Concert series brings East Indian influence to foothills
Music: B.C. musician Harry Manx to play for Beneath the Arch March 23
Wednesday, Mar 13, 2013 09:58 am
Busking on streets around the world with little musical background resulted in some significant changes in one man’s life.
What started off as musical soul-searching in the East ended with Harry Manx becoming an award-winning Canadian musician whose unusual style earned him a name of his own. Manx is sharing his unique sound with foothills residents at the Beneath the Arch Concert Series at the Flare ‘n’ Derrick Community Centre in Turner Valley on March 23 at 7:30 p.m.
It wasn’t until his rebellious teens did Manx’s musical journey began, carrying him on a wild ride around the globe. He has since won seven Maple Blues Awards, the Canadian Folk Music Award for Best Solo Artist in 2005, CBC Radio’s “Great Canadian Blues Award” in 2007 and had six Juno nominations.
At age 15 Manx was tired of hockey and began hanging out with teens who played in a rock band. Shortly after he left home and was soon working with the likes of Rush and Crowbar in the 1970s.
Manx had another vision — to become a street musician in Europe. He started his adventure by travelling further west to Japan.
“I found in Japan I could hit the street and make some good money in a short time,” he said.
It was while passing a shop playing East Indian music the unique sound came into Manx’s sights.
He bought the record her heard and moved to India where he tracked down the musician responsible for creating the album and they became fast friends.
The famous musician, Vishwa Mohan Bhatt, was the inventor of the 20-string mohan veena, which is now Manx’s signature instrument, and tutored Manx in Indian music.
“He had me practicing four or five hours a day very intensively,” he said. “I was a mediocre player most of my life until I came across Indian music.”
Bhatt taught Manx Eastern scales, ragas and deceptively complex and regimented musical patterns that form the basis of Indian composition.
“We tend to play music in a linear fashion but in Indian they go deeper until they’ve taken everything they can from a note,” he said. “It allows you to put a lot more feeling and emphasis into everything you are doing. Its not the amount of learning a musician has it’s the ability to put a lot of passion into the music that attracts people.”
Soon Manx and Bhatt were performing concerts together.
“I traveled with him and played all over India,” he said. “It was definitely a step up the ladder. I felt like I was being challenged a lot more.”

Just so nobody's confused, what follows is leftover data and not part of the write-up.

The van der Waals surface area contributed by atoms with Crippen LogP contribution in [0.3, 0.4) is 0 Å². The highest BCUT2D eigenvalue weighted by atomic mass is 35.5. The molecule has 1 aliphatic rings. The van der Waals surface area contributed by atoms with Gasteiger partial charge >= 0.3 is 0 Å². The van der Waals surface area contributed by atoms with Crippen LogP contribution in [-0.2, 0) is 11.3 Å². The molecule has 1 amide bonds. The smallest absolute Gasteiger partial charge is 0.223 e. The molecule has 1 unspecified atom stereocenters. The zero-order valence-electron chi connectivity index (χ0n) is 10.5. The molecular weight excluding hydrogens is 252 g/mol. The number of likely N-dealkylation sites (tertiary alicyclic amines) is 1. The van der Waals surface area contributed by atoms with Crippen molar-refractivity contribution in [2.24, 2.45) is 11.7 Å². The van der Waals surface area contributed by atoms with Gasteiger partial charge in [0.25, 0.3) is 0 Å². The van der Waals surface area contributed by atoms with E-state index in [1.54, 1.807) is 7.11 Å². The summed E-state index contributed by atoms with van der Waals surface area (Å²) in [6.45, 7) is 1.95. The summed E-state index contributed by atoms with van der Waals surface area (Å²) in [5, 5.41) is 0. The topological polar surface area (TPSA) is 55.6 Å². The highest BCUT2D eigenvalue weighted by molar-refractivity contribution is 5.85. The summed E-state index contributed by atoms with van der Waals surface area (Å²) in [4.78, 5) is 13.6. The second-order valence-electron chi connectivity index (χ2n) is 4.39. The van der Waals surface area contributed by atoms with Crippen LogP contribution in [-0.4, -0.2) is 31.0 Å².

Manx played mostly slide instruments and the six-string banjo and soon learned performing in India was much different than North America. For one thing, most of their concerts were performed after midnight to a sleepy, quiet and meditative audience.
Manx said he’s learned a lot of lessons from Bhatt, including how to let the music be the centre of attention.
“Don’t try to be greater than the raga,” he said. “Don’t show off so much. Let the music be the main thing. I try to live by that.”
Manx returned to Canada in 2000 after spending 12 years in India and combined the styles of Indian music with that of his passion — blues — to create a sound uniquely his own.
“I was busking to pay my hotel room and people would come along and go, ‘Wow, you should get a gig. You are pretty good,’” he said.
Instead, Manx recorded his first album and it gained such popularity his music career took off from there.
In 12 years he recorded 12 albums and his latest, “Om Suite Ohm,” was released two weeks ago and is one of the best selling records in Quebec.
“I went to the four corners of the planet and I didn’t go after any musical career until recently because I was really after the music,” he said. “Now that I have music I’m glad a career has found itself around me. It’s a real pleasure and a great place to be.”
Although Manx has spent his recent months overseas and in eastern Canada, he’s eager to meet some Alberta fans.
“I haven’t been out to Alberta for a bit but I’m looking forward to coming back that way,” he said.
Beneath the Arch Concert Series selections committee chairperson Suzanne Searle said she is eager to bring Manx back on stage.
“A lot of our long-standing season ticket people have seen him before but not for like five or six years,” she said. “I thought it’s probably time to hear Harry again and hear some of his new stuff. He’s a big hit wherever he goes and he was a really big hit when he came the last time.”
Searle said Manx brings something to her season ticket holders no one else has — a genre of music combining eastern and western music.
“It’s beautiful and incredible and it’s mesmerizing,” she said. “He plays instruments certainly no western performer plays.”
Tickets to see Harry Manx perform cost $25 for adults and $10 for youth ages six to 12 and are available at Coyote Moon Cantina and Espresso Bar in Turner Valley, Bluerock Gallery in Black Diamond, the Millarville General Store or Okotoks Natural Foods Market.
To learn more about Harry Manx go to www.harrymanx.com